The Pembroke Booklets: First Series

J. R. Tutin, 1905

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Sida 36 - Cause I see a woman kind; Or a well disposed nature Joined with a lovely feature? Be she meeker, kinder, than Turtle-dove or pelican, If she be not so to me, What care I how kind she be?
Sida 27 - LEAVE me, O Love, which reachest but to dust; And thou, my mind, aspire to higher things ; Grow rich in that which never taketh rust: Whatever fades, but fading pleasure brings. Draw in thy beams, and humble all thy might To that sweet yoke where lasting freedoms be ; Which breaks the clouds, and opens forth the light That doth both shine and give us sight to see.
Sida 14 - Town-folks my strength; a daintier judge applies His praise to sleight which from good use doth rise; Some lucky wits impute it but to chance...
Sida 13 - Of those fierce darts, Despair at me doth throw; 0 make in me those civil wars to cease : 1 will good tribute pay, if thou do so. Take thou of me smooth pillows, sweetest bed ; A chamber, deaf to noise, and blind to light; A rosy garland, and a weary head. And if these things, as being thine by right, Move not thy heavy grace, thou shalt in me Livelier than elsewhere Stella's image see.
Sida 63 - To hear him speak, and sweetly smile, You were in Paradise the while. A sweet attractive kind of grace ,* A full assurance given by looks ; Continual comfort in a face. The lineaments of Gospel bookt — I trow that count'nance cannot lye, Whose thoughts are legible in the eye.
Sida 31 - No more, my dear, no more these counsels try; 0 give my passions leave to run their race; Let Fortune lay on me her worst disgrace; Let folk o'ercharged with brain against me cry; Let clouds bedim my face, break in mine eye; Let me no steps, but of lost labour, trace; Let all the earth with scorn recount my case— But do not will me from my love to fly.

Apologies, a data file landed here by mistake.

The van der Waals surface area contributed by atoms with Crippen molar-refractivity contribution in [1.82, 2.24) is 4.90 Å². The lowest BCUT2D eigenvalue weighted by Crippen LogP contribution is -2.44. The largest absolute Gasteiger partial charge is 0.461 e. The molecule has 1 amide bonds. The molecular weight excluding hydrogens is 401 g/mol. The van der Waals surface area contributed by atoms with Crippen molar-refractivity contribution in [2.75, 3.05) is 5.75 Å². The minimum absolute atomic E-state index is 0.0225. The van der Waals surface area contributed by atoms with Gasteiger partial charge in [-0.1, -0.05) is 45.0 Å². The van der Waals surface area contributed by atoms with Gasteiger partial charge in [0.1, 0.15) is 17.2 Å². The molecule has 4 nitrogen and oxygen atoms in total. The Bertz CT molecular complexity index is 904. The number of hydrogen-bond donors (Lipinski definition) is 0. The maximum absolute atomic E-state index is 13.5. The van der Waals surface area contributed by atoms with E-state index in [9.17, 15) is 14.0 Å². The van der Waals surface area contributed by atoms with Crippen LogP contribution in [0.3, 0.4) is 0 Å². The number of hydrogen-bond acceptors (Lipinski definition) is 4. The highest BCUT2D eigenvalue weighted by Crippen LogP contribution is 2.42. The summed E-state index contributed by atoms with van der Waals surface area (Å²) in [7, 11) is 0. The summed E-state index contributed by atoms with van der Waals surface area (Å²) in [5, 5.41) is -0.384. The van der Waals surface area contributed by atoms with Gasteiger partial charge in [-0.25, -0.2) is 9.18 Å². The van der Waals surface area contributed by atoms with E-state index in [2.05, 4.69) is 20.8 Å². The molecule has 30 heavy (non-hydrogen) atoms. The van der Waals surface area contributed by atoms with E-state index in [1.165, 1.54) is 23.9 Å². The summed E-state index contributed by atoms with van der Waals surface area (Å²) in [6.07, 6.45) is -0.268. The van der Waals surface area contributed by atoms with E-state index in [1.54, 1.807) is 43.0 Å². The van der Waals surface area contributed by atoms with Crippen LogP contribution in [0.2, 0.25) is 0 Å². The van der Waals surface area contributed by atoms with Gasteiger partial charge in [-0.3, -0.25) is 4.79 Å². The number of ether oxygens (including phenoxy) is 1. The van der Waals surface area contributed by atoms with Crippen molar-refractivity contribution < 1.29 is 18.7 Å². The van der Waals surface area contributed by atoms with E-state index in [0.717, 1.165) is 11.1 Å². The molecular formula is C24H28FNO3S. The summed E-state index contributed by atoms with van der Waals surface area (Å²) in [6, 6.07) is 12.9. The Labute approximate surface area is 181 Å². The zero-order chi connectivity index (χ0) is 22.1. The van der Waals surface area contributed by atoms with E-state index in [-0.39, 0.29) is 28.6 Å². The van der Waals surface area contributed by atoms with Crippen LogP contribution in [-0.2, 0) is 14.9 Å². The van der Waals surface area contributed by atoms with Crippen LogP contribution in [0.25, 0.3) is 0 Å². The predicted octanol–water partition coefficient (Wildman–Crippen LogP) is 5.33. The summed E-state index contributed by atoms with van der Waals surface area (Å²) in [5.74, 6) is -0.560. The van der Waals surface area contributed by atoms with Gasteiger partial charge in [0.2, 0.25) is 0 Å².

Sida 53 - Before I understood this place Appointed for my second race, Or taught my soul to fancy aught But a white, celestial thought; When yet I had not walked above A mile or two from my first love, And looking back — at that short space — Could see a glimpse of his bright face...
Sida 21 - Highway, since you my chief Parnassus be; And that my Muse, to some ears not unsweet, Tempers her words to trampling horses
Sida 22 - Thine eyes my pride, thy lips mine history: If thou praise not, all other praise is shame. Nor so ambitious am I as to frame A nest for my young praise in laurel tree : In truth I swear, I wish not there should be Graved in my epitaph a poet's name. Ne, if I would, could I just title make, That any laud thereof to me should grow, Without my plumes from others...
Sida 55 - Dear, harmless age! the short, swift span, Where weeping virtue parts with man; Where love without lust dwells, and bends What way we please, without self-ends. An age of mysteries! which he Must live twice, that would Gods face see; Which Angels guard, and with it play, Angels! which foul men drive away.

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